Studio Theatre offers Mike Bartlett’s play, “Cock,” poking at sex, identity

You won’t actually see cock onstage over at Studio Theatre.

“No, there are no physical roosters in the play,” Studio’s David Muse confirms, “but the metaphor of cockfighting was a big inspiration.” In fact, British playwright Mike Bartlett pokes a little fun with the various meanings of the word “cock” in his play of that name — to also include the British term “cock-up,” or, as Muse puts it, “something that’s gotten all screwed up.”

The Cast Cock Liesel Allen Yeager, Ben Cole, Scott Parkinson and Bruce Dow Photo by Igor Dmitry

The Cast Cock
Liesel Allen Yeager, Ben Cole, Scott Parkinson and Bruce Dow
Photo by Igor Dmitry

The play also pokes at labels of sexual orientation. “[It] wrestles with some controversies around the notion of bisexuality,” says Muse, focusing on a man, John “trying to figure out who he is” after he falls in love with a woman — while he’s on a break from a seven-year relationship with another man. “He’s really caught between these two futures that he can imagine for himself, and he’s paralyzed,” Muse says. “Sometimes you feel frustrated with him, sometimes you identify with him, because that’s a very recognizable struggle.

First staged in London in 2009, Muse has long wanted to direct Cock, which is staged in such a way as to be reminiscent of a cockfighting arena — with four actors standing in as roosters, and no furniture, props or scenery to speak of. “It’s trying to investigate how competitive people can get when it comes to sex and love,” Muse says. “It does it with just a great showman’s pleasure of what theater can do and how fun it could be.”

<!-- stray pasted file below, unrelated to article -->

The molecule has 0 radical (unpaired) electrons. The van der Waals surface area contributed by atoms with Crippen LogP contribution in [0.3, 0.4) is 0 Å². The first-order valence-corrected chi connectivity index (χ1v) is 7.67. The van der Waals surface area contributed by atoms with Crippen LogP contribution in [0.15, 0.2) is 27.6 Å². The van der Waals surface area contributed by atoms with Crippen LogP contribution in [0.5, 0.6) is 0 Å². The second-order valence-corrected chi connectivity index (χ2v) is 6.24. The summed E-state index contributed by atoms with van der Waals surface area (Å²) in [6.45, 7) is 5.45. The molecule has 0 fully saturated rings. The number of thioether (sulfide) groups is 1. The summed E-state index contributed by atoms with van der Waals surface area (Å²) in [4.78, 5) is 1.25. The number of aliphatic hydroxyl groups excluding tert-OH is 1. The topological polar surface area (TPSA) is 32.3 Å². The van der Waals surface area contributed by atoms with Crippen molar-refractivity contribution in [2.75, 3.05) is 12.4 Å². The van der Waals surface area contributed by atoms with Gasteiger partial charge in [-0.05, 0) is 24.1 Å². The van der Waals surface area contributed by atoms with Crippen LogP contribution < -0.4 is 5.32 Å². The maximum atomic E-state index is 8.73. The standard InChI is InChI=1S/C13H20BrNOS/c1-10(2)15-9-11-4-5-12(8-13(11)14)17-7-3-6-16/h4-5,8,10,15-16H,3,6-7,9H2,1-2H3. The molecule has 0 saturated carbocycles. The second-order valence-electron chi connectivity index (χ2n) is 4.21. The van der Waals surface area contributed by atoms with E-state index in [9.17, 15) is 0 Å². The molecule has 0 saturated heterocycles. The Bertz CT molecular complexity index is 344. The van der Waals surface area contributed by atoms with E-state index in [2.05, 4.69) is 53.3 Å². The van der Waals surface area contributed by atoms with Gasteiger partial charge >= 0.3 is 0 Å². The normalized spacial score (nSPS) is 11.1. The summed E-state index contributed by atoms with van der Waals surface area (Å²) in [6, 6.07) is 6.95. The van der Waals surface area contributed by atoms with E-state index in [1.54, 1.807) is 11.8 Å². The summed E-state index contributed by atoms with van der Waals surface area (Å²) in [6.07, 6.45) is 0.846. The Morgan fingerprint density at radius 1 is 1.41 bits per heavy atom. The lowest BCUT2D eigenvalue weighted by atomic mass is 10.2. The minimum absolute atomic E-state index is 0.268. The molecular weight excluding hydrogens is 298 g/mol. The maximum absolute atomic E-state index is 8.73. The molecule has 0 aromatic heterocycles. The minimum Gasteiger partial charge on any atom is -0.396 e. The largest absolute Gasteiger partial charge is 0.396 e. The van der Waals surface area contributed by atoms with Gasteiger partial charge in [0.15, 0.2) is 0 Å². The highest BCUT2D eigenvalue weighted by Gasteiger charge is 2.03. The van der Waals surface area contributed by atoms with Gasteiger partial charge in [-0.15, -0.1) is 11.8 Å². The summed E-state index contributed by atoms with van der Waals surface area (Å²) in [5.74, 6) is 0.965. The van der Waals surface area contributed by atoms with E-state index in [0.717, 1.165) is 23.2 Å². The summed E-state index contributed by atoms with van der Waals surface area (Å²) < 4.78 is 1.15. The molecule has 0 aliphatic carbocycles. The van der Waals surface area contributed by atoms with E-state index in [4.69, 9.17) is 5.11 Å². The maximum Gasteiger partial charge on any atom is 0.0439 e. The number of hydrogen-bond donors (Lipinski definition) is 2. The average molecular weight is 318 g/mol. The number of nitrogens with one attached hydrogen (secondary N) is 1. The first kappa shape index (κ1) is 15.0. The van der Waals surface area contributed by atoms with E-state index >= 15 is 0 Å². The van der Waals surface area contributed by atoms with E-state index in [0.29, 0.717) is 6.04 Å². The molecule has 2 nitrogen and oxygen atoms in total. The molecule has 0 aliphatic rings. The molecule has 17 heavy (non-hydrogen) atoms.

Muse, who has been Studio’s artistic director for four years, first introduced D.C. to the work of Bartlett with last year’s short, sharp, black comedy Contractions. He promises much more Bartlett to come.

“It’s difficult to overstate what a big deal Mike Bartlett is in the world of U.K. theater,” Muse says. “He’s really at the vanguard of a group of particularly talented young playwrights that have burst onto the scene in the last five years.” – Doug Rule

Cock runs to June 22 at Studio Theatre, 1501 14th St. NW. Call 202-332-3300 or visit studiotheatre.org.

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Doug Rule is a theater critic and contributing editor for Metro Weekly.

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